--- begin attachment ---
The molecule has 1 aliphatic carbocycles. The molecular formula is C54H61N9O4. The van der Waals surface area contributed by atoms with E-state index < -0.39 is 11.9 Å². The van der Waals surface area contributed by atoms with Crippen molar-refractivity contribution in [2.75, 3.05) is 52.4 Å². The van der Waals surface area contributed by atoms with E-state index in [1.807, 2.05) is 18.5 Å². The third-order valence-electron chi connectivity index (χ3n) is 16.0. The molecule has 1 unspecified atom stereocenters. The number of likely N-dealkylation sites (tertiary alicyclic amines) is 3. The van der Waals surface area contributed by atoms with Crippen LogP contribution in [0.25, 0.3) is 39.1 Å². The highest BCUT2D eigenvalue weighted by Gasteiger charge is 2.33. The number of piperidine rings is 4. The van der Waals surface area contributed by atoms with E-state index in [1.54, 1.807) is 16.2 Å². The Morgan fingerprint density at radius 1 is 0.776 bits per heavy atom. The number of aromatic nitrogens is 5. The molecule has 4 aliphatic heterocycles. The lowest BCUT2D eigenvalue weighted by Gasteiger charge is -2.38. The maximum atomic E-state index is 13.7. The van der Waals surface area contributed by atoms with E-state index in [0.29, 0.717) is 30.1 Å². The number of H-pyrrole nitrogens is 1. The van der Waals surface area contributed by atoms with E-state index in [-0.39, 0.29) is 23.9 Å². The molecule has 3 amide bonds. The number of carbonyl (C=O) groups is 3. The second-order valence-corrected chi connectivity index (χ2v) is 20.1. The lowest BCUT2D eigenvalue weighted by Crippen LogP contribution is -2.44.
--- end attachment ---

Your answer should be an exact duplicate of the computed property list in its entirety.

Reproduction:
The molecule has 1 aliphatic carbocycles. The molecular formula is C54H61N9O4. The van der Waals surface area contributed by atoms with E-state index < -0.39 is 11.9 Å². The van der Waals surface area contributed by atoms with Crippen molar-refractivity contribution in [2.75, 3.05) is 52.4 Å². The van der Waals surface area contributed by atoms with E-state index in [1.807, 2.05) is 18.5 Å². The third-order valence-electron chi connectivity index (χ3n) is 16.0. The molecule has 1 unspecified atom stereocenters. The number of likely N-dealkylation sites (tertiary alicyclic amines) is 3. The van der Waals surface area contributed by atoms with Crippen LogP contribution in [0.25, 0.3) is 39.1 Å². The highest BCUT2D eigenvalue weighted by Gasteiger charge is 2.33. The number of piperidine rings is 4. The van der Waals surface area contributed by atoms with E-state index in [1.54, 1.807) is 16.2 Å². The Morgan fingerprint density at radius 1 is 0.776 bits per heavy atom. The number of aromatic nitrogens is 5. The molecule has 4 aliphatic heterocycles. The lowest BCUT2D eigenvalue weighted by Gasteiger charge is -2.38. The maximum atomic E-state index is 13.7. The van der Waals surface area contributed by atoms with E-state index in [0.29, 0.717) is 30.1 Å². The number of H-pyrrole nitrogens is 1. The van der Waals surface area contributed by atoms with E-state index in [-0.39, 0.29) is 23.9 Å². The molecule has 3 amide bonds. The number of carbonyl (C=O) groups is 3. The second-order valence-corrected chi connectivity index (χ2v) is 20.1. The lowest BCUT2D eigenvalue weighted by Crippen LogP contribution is -2.44.